One of the most problematic contributors to global economic instability are marginalized – frequently financially disenfranchised – communities who, in desperation fueled by the world’s collective blindness to their plights, turn to asymmetric violence to gain recognition. And while the number of groups thus defined are too numerous to count as we continue to ignore ever widening swaths of humanity, there are a few geographies that, unless we awaken to their destitution in 2012, will be catalysts for epic instability in the near term. So, on this first day of the New Year, let me encourage you to wake up and at least figure out where these places are. Better yet, learn about the people that live in the vicinity and see what you can do to make a difference for them before they make an explosive difference for the world.
Somalia. Now if it weren’t for the collective intelligence and media co-opting during the Bush-Cheney regime, we would all be conversant about the increasing volatility coordinated by individuals – armed by Europeans, Russians, MENA interests, Asians and, yes, military suppliers from the U.S. – who have callously seen the starvation and torture of their fellow countrymen as expedient tactics to build allegiances built on terror aimed squarely at the base of Maslow’s hierarchy of human needs. Al-Shabaab and their extensive sectarian adherents and competitors continue to expand while we spent hundreds of billions chasing our Congressional and CIA-supported (yes, remember when we were arming ‘Freedom Fighters’ during the Soviet occupation of Afghanistan before they turned into modern-day, al-Qaeda militants) ‘enemies’ into the hinterlands of Pakistan, Afghanistan and countless other countries. Had we invested a bit in feeding Somalis and insuring that starvation caused by infrastructure failures wasn’t such an effective recruiting tool for militants, we could have lessened the risk now posed in the Indian Ocean and the Gulf of Aden. Rather than the Straits of Hormuz, the more relevant risk is expanded technical sophistication – proven in the successful U.S.S. Cole attack – in Yemeni and Somali operatives who, armed with unmanned undersea vehicles can disrupt 30% of global shipping and well over 50% of energy shipments from the Middle East. Do something as a blog reader? You bet. Look at who is arming the conflict and who’s benefiting from the East African instability – particularly the banks that are funding deals in the region and become a voice to inform your investment managers and your friends.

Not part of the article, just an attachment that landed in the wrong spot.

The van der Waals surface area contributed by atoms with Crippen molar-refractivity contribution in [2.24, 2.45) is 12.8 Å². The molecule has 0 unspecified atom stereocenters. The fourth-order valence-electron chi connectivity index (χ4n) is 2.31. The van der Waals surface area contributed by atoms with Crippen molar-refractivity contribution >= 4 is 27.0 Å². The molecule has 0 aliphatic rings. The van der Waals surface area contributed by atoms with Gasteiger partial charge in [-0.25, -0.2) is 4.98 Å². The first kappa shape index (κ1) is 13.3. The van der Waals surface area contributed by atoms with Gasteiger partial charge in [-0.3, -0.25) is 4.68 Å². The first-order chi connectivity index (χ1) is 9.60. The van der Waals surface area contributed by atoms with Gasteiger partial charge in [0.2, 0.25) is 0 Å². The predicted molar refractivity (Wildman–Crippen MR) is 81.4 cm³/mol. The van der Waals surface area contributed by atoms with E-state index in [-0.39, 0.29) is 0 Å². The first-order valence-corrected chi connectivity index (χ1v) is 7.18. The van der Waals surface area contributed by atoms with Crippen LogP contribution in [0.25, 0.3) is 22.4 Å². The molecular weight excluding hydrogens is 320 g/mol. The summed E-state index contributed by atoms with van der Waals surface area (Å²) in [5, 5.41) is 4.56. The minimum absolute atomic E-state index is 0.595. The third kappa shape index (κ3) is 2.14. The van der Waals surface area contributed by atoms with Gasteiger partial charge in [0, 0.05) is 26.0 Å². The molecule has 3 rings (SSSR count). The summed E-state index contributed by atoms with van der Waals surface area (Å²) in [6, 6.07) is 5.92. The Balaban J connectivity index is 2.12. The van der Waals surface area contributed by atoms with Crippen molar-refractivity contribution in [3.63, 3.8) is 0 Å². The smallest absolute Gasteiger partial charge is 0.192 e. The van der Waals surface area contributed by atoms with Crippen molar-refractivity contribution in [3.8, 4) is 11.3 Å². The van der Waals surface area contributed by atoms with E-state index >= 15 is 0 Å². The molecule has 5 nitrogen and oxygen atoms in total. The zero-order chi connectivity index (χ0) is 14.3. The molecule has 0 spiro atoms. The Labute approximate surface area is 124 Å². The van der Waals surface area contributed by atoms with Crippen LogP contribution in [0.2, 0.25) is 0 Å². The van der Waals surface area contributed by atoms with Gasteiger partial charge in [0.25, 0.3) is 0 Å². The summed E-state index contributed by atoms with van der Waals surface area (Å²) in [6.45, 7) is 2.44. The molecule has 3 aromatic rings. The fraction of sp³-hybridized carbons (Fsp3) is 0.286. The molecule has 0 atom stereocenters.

Indonesia, Malaysia, Singapore. No place in the world represents a greater single point failure than the Straits of Malacca. In the relatively accessible areas of the waterway – like Rupat, Alor Gajah, and Meral Tebing – well placed naval strikes could not only disrupt seafaring trade but could profoundly disrupt key economies that rely on transshipment – Malaysia and Singapore. Sinking freight ships or blowing up LNG or CNG vessels thereby creating massive kinetic and thermal damage would have a long-tail effect on the flow of trade into and out of the Bay of Bengal, the Gulf of Thailand and the South China Sea. While the security infrastructures of Singapore and Malaysia are acutely aware of these geopolitical risks, little is being done to address growing micro-insurgency in Indonesia and the growing ties between them and other disaffected groups. Once again, failure to address factors that contribute to recruitment now will spell disaster later. And since there’s no radio preacher in Virginia or Texas yapping about the return of a savior in this part of the world, we’re ignorant of issues impacting this region at our collective peril.
California. Whether it’s the unmanned subs transporting drugs from Mexico and Central and South America or the undetectable, anti-cavitation, silent propulsion subs owned by Pakistan and other nations within range of the Pacific, the West Coast of the U.S. is remarkably vulnerable. While we’ve focused unfathomable naval attention on the Middle East, we’ve largely ignored our vulnerability in Southern and Central California. Drug dealers can penetrate our defenses with narcotics and guns. It wouldn’t take much to have other payloads onboard and, for the right price everything from Long Beach to San Francisco is in range.
Our government – at every level – has demonstrated remarkable blindness to our real vulnerabilities. We’ve got more Achilles’ heels than we have feet which is not a good position in which to find ourselves. This leads me to my recommendation that we very publicly, very intentionally focus conversations and attention on matters that are camouflaged by 24-hour talking head media puppets of the regime. Companies are entering their season of Annual Meetings. They all ship goods and energy through the waterways of import. They all rely on goods and services that transship these regions. They all have supply chain vulnerabilities that are impacted in material ways by these issues. And you, some of whom are shareholders who get anonymous proxy statements and invitations to Annual Meetings can become active in asking the questions that we all ignore at our collective risk of great instability and destruction. The system isn’t too big to address. It just needs a few people with the courage to pose the question nobody is asking. Be one of those people. Understand the supply chain of the companies in which you’ve invested BEFORE you blindly return your pro forma proxy and ask questions about what your investments are doing to mitigate the human factors that, if ignored, will spell calamity for more than just the markets. In this New Year, make a resolution to be informed and act on that information. Maybe we can dodge the bullet meant for the Archduke Ferdinand. Look it up!
Images courtesy of Google Earth